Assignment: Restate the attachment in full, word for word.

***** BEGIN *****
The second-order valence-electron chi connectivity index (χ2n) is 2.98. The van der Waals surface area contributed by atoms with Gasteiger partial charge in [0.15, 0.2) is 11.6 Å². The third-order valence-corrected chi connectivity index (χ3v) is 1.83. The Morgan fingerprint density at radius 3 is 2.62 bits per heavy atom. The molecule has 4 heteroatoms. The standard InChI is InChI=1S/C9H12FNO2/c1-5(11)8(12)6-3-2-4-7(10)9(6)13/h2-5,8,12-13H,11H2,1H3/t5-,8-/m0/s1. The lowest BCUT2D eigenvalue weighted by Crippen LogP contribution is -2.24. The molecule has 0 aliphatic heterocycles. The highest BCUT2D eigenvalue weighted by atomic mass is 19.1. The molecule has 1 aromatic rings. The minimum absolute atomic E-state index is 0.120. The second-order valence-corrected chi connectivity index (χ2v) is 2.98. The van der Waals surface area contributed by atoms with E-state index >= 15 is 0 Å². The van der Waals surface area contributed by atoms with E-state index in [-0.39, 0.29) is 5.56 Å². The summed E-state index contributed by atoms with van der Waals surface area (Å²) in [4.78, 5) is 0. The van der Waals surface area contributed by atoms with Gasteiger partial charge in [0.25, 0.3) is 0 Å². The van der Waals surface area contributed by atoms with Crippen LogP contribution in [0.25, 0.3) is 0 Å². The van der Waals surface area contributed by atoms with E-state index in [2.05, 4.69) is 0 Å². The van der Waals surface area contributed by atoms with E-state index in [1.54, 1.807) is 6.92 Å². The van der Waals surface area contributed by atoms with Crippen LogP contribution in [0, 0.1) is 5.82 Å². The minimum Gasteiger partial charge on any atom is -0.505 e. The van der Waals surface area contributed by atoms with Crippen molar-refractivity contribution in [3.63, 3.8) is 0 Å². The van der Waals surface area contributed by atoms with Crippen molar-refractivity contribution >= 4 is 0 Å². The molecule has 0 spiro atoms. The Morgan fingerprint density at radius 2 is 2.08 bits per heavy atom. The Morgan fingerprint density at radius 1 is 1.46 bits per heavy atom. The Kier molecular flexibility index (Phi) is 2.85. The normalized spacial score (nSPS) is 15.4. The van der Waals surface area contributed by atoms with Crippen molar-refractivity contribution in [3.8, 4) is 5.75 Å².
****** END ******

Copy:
The second-order valence-electron chi connectivity index (χ2n) is 2.98. The van der Waals surface area contributed by atoms with Gasteiger partial charge in [0.15, 0.2) is 11.6 Å². The third-order valence-corrected chi connectivity index (χ3v) is 1.83. The Morgan fingerprint density at radius 3 is 2.62 bits per heavy atom. The molecule has 4 heteroatoms. The standard InChI is InChI=1S/C9H12FNO2/c1-5(11)8(12)6-3-2-4-7(10)9(6)13/h2-5,8,12-13H,11H2,1H3/t5-,8-/m0/s1. The lowest BCUT2D eigenvalue weighted by Crippen LogP contribution is -2.24. The molecule has 0 aliphatic heterocycles. The highest BCUT2D eigenvalue weighted by atomic mass is 19.1. The molecule has 1 aromatic rings. The minimum absolute atomic E-state index is 0.120. The second-order valence-corrected chi connectivity index (χ2v) is 2.98. The van der Waals surface area contributed by atoms with E-state index >= 15 is 0 Å². The van der Waals surface area contributed by atoms with E-state index in [-0.39, 0.29) is 5.56 Å². The summed E-state index contributed by atoms with van der Waals surface area (Å²) in [4.78, 5) is 0. The van der Waals surface area contributed by atoms with Gasteiger partial charge in [0.25, 0.3) is 0 Å². The van der Waals surface area contributed by atoms with Crippen LogP contribution in [0.25, 0.3) is 0 Å². The van der Waals surface area contributed by atoms with E-state index in [2.05, 4.69) is 0 Å². The van der Waals surface area contributed by atoms with E-state index in [1.54, 1.807) is 6.92 Å². The van der Waals surface area contributed by atoms with Crippen LogP contribution in [0, 0.1) is 5.82 Å². The minimum Gasteiger partial charge on any atom is -0.505 e. The van der Waals surface area contributed by atoms with Crippen molar-refractivity contribution in [3.63, 3.8) is 0 Å². The van der Waals surface area contributed by atoms with Crippen molar-refractivity contribution >= 4 is 0 Å². The molecule has 0 spiro atoms. The Morgan fingerprint density at radius 2 is 2.08 bits per heavy atom. The Morgan fingerprint density at radius 1 is 1.46 bits per heavy atom. The Kier molecular flexibility index (Phi) is 2.85. The normalized spacial score (nSPS) is 15.4. The van der Waals surface area contributed by atoms with Crippen molar-refractivity contribution in [3.8, 4) is 5.75 Å².